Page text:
- The father of a Parkland school shooting victim criticised a listening session President Donald Trump held with survivors and family members of victims of school shootings.
- “I want them to look me in the eye and acknowledge the role that guns play in the hunting of my daughter,” he said.
- He criticised Trump’s discussion for dodging what he believed was a glaring factor in school shootings.
The father of a victim of the Parkland school shooting criticised a White House listening session President Donald Trump held with survivors and family members of the victims of school shootings on Wednesday.
Fred Guttenberg’s 14-year-old daughter, Jaime, was killed in the deadly February 14 mass shooting at Marjory Stoneman Douglas High School in Parkland, Florida.
“My daughter was hunted last week,” Guttenberg said on CNN. “She wasn’t just a simple little thing. She was massacred. My daughter, who was the energy in the room. She brought beauty and joy to everyone she was around.”
“I am enraged to hear our politicians, including in that little circular sit-down session in the president’s office today not be able to use the phrase that guns are a problem,” Guttenberg continued. “I am enraged. I want to hear our elected officials, I want them to look me in the eye and acknowledge the role that guns played in the hunting of my daughter.”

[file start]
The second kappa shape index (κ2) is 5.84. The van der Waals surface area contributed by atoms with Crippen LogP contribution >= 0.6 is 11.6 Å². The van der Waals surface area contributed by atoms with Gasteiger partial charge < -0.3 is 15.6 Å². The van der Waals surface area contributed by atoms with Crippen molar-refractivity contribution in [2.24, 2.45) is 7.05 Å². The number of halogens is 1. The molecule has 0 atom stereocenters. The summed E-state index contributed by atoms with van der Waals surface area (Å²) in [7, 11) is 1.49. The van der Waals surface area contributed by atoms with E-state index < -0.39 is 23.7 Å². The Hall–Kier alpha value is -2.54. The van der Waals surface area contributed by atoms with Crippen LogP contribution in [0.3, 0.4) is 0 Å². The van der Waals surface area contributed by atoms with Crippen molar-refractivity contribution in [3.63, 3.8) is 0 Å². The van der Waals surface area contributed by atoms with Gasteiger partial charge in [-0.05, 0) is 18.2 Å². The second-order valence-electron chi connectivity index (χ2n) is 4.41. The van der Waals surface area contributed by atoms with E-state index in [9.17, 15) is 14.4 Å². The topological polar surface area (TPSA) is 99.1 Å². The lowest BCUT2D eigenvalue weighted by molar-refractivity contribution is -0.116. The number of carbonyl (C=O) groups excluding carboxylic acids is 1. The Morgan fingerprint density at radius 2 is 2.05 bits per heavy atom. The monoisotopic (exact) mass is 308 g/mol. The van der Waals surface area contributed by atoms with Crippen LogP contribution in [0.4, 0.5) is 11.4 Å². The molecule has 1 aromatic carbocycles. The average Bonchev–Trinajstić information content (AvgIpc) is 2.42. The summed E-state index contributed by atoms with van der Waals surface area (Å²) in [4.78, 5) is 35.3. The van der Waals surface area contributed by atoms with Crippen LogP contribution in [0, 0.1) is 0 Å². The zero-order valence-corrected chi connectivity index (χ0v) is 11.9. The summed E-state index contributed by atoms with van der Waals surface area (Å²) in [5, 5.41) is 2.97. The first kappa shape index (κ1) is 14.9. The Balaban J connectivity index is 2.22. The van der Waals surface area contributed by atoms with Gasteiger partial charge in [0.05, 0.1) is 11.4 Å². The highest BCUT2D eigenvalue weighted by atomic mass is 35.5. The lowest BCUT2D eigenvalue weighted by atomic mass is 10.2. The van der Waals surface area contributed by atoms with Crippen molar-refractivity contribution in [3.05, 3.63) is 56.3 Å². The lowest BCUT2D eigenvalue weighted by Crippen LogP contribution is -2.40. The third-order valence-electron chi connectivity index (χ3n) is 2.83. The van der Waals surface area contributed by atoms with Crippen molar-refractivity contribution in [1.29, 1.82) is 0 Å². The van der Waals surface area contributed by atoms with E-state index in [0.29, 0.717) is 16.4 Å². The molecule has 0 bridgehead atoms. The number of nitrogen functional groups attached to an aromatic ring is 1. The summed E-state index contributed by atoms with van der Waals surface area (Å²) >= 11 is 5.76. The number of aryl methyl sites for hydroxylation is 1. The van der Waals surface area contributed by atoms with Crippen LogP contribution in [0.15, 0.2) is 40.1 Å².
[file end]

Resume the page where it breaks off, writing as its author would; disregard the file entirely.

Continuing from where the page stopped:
During the discussion, Trump weighed the merits of eliminating gun-free zones in schools and allowing armed teachers who have “special training” to access their firearms in schools.
“Gun-free zone to a maniac, because they’re all cowards … is ‘Let’s go in and let’s attack because bullets aren’t coming back at us,'” Trump said. “If you do this, and a lot of people are talking about it, and it’s certainly a point that we’ll discuss, but concealed-carry for teachers and for people of talent, of that type of talent.”
Guttenberg took exception to the idea: “And what I heard today, is that ‘We need to arm students and teachers so that we’ll have shoot-outs in the hallways?’ I mean, come on. There was pandemonium. My daughter and other kids were running for their lives.”
“So what are we supposed to have? More casualties? I’m enraged,” Guttenberg said. “I want to hear real solutions, but you can’t talk about real solutions until you can actually say what the problem is. And the problem is guns. And I don’t diminish anything else with regard to mental health, or all the other factors because they’re all critically important. But guns are the issue.”
Guttenberg made his statement moments before a CNN town-hall meeting where lawmakers, such as Rep. Ted Deutch and Sens. Bill Nelson and Marco Rubio of Florida were set to engage with participants about the best ways to move forward.
“I want to hear people speak truth to action.” Guttenberg said.
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